It's not showing off, and it's not wrathful. The point God seems to be driving at is "Look. You don't even understand the stuff you interact with every day. You haven't even got a grasp on the complexities of the physical world around you" (This is still the case. Just watch an episode of Jeremy Kyle. Our lack of awareness about our own emotional states and their effects is shocking, never mind worrying about other people's feelings. Our external environmental track record is also appalling. Check out the conflicting stories on the reintroduction of wolves to Yellowstone, or the suggested rewilding of the UK with pine martens to control grey squirrel populations. Even the most basic changes in the world around us baffle our best scientists and researchers as we try to 'manage' ecosystems). "Even if I answered your question, can't you see that you wouldn't understand the answer? I could explain everything to you, but it wouldn't help."
Even if I answered you, you wouldn't understand the answer.
We knew this almost 4000 years ago, but were still tweeting about it last Monday.
Food for thought.
It's a hard thing to admit that something is beyond your capacity and you have no hope of ever fully grasping it. Our society is built around scientific discovery and achievement, we value knowledge and individual human endeavour, so it may sound like a cop-out to you, but for me that cop-out is the first major point of the story.
Is there apparently random suffering?: Unequivocally yes
Is God fundamentally good?: Unequivocally yes
How do you reconcile that then?: I can't.
I can't, and I'm not going to pretend that I can. And that's ok. This isn't ignorance, it's intellectual honesty. When Fry says he can't think of a reason for the eye-eating bugs, that's exactly the point. He's a very clever man... but none of us are clever enough. We're all running round yelling "I can solve this! I can solve this! I can balance this equation! I can explain God for you!" I can't explain God for you. How would I even imagine I could? That doesn't mean it's not worth trying; there's theology and philosophy surrounding this, about endgames, and the nature of eternity, and humanity's place in creation, and Now-but-Not-Yet and the role of Jesus in the wider historical context but I'm not going to go into it right now because it would spoil my point.
I can't explain God for you. You may as well ask a pet bowl-goldfish to describe the vast oceans. I'm a twenty-six year old caucasian female mammal of the genus homo, comprised mainly of oxygen, carbon, hydrogen, nitrogen and a few other things, well-educated and considered intelligent according the the standards of my contemporary European society. If all goes well I will live for approximately sixty more orbits around the sun before the meat-vehicle I live in breaks down and dissolves back into the dirt my ancestors were made from. I'm Job.
Is there apparently random suffering?: Unequivocally yes
Is God fundamentally good?: Unequivocally yes
Both statements are true. It shouldn't be possible. And yet.
It's okay not to understand something if you know you can trust the guy that does. We've all seen those movies where the hero wants to do something seemingly nuts to save the day, their team isn't sure, and then they say "Trust me." I feel I can, Fry feels he can't. That's fair enough, he's a grown-ass man and he gets to decide for himself.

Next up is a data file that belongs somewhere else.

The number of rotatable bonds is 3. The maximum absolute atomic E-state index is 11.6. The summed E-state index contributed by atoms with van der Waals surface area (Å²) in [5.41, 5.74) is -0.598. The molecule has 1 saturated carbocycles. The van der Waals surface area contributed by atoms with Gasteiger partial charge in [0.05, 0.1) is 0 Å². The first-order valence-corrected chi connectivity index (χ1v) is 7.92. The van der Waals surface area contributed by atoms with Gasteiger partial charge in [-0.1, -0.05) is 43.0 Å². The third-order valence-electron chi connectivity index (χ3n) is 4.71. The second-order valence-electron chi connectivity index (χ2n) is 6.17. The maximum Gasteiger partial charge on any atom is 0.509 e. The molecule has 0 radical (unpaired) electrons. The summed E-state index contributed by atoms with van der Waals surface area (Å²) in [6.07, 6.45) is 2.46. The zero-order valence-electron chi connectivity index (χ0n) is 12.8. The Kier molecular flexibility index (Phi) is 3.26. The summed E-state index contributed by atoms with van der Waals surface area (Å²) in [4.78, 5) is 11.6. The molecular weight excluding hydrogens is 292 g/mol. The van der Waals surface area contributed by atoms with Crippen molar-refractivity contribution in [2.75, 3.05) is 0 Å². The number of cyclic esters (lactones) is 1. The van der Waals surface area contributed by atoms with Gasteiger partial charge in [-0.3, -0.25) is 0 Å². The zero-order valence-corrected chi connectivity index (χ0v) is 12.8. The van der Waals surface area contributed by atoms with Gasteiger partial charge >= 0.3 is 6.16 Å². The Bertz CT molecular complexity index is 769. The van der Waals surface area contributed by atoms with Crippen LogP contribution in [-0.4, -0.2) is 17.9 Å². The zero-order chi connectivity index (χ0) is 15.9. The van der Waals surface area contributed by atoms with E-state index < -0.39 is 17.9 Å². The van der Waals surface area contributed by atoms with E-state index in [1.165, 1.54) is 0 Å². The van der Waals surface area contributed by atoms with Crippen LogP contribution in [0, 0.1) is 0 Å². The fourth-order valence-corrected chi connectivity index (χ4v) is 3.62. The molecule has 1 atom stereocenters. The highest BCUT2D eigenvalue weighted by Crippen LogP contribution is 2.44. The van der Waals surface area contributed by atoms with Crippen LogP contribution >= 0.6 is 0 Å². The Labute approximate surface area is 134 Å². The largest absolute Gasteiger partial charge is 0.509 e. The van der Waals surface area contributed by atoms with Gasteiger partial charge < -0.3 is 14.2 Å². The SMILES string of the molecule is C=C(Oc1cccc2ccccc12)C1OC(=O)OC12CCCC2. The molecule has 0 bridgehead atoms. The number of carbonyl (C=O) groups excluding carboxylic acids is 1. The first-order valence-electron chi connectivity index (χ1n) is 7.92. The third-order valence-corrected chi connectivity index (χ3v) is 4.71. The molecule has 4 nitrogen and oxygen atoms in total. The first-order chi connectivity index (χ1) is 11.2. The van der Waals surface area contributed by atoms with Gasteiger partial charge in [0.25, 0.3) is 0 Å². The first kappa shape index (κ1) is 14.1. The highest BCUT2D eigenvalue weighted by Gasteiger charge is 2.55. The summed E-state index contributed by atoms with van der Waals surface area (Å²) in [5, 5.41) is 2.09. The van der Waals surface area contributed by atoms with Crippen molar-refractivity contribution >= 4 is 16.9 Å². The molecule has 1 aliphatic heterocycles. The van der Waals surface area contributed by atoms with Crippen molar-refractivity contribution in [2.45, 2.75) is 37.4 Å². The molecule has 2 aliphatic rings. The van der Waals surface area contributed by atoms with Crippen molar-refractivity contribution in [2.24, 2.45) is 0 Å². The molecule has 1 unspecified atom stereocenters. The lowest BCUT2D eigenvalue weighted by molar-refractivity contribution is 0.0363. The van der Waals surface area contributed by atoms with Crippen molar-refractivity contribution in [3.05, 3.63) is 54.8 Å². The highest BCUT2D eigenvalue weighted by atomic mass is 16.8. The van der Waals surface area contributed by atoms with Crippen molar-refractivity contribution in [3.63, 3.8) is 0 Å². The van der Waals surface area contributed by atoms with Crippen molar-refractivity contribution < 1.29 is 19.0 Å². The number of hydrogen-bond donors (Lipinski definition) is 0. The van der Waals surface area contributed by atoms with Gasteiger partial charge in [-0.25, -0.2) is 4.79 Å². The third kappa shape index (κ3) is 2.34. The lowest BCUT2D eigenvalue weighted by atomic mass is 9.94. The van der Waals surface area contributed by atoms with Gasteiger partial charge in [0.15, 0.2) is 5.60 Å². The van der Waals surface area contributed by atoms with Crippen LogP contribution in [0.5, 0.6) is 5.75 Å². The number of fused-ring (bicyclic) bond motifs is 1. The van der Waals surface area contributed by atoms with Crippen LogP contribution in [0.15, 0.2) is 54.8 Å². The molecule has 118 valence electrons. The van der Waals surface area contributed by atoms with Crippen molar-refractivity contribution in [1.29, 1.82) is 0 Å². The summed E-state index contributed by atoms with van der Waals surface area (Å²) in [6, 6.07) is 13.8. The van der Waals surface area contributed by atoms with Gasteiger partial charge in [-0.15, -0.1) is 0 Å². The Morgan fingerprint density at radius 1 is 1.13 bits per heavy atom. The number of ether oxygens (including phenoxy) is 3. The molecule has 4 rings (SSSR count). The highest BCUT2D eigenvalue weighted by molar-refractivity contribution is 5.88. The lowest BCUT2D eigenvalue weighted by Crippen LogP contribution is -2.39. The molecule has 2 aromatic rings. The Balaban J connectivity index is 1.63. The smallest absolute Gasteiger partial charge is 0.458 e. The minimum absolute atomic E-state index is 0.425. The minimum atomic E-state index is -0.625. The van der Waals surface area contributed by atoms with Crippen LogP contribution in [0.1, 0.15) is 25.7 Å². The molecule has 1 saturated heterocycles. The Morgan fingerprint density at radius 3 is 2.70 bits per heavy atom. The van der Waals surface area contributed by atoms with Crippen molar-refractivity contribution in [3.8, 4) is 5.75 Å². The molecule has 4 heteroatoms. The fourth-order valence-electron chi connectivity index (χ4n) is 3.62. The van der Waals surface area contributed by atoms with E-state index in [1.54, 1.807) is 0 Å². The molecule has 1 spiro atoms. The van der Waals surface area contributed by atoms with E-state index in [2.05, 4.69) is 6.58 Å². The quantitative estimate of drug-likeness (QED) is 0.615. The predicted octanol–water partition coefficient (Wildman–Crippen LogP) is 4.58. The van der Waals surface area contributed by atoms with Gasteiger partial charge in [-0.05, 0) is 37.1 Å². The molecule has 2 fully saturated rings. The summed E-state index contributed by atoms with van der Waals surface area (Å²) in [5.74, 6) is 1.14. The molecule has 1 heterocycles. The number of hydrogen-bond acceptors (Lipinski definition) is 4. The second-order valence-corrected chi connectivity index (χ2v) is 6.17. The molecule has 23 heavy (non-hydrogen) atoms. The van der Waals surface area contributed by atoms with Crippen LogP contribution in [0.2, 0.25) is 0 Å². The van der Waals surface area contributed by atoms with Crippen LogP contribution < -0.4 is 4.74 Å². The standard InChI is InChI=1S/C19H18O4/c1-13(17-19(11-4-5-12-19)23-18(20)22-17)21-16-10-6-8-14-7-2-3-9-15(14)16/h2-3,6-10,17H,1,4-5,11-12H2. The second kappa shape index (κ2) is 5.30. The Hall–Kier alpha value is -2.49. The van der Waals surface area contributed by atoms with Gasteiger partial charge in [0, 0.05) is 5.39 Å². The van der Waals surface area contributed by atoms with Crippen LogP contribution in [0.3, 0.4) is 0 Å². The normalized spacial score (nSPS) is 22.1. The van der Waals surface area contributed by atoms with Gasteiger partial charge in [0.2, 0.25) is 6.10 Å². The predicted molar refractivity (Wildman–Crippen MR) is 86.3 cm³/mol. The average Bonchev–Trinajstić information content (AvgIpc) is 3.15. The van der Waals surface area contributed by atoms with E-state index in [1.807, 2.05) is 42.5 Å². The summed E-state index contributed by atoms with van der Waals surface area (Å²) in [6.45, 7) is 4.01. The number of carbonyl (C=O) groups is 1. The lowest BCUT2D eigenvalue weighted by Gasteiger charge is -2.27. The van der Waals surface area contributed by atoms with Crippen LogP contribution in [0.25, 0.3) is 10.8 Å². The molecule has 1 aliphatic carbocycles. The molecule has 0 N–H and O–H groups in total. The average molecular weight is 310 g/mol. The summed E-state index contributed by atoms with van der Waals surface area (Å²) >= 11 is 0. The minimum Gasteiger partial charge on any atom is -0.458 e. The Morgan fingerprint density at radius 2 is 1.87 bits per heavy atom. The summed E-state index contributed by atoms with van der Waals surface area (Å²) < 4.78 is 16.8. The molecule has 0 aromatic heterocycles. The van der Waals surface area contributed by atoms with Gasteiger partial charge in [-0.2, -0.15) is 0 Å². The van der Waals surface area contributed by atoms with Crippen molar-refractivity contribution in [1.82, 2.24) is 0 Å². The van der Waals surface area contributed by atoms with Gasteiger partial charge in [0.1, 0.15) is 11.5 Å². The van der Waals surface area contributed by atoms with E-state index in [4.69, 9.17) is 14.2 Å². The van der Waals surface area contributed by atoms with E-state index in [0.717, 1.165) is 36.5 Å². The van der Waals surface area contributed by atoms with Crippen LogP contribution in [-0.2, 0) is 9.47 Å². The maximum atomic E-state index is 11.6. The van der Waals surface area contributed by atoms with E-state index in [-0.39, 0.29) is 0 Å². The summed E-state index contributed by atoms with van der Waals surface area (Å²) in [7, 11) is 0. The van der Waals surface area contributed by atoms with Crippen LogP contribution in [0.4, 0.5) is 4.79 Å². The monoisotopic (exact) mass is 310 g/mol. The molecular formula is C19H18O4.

I can't explain God for you.
Back to our story.
The funny thing is that (maybe unlike you right now) Job accepts this. He says "You've got a very good point there, I hadn't thought about it like that. I shouldn't have brought it up," and backs down gracefully.
Maybe seeing God in person (Try and imagine it. Really try. I bet you can't do it it without shrinking him down somehow) brings home to Job that what God is saying is true - he's on a completely other level and there's no way that Job is going to be able to wrap his little human brain around anything that God explains to him. It would be like explaining advanced quantum mechanics to a toddler. Yes, Job's suffering was real enough, but when it comes to putting God on trial he doesn't even know where to start, never mind having a leg to stand on, and he's honest enough to admit it.
Maybe it's the fact that God has turned up in person, definitively showing that he has noticed and does actually care, that allows Job to move forwards (this is also part of the point of Jesus: for some situations you need to go in person). It's been observed in studies that we can endure greater suffering for greater periods, with more mental fortitude, if we feel emotionally supported. It forms the scaffolding around the crumbly little buildings our lives sometimes become, holding us up until we can make repairs. As someone who's been through depression I can tell you how true that is. The physical situation may not change, but our perception of it does.
When a Virgin train crashed due to faulty track in Grayrigg, Cumbria in 2007, causing thirty injuries and a death I remember people being both surprised and moved when Virgin's chairman Richard Branson showed up at the crash site. Normally we see those in power distancing themselves from any trouble related to them, but it was his train and Branson felt he should come in person. It didn't change the immediate situation but it did change the way people felt about what had happened.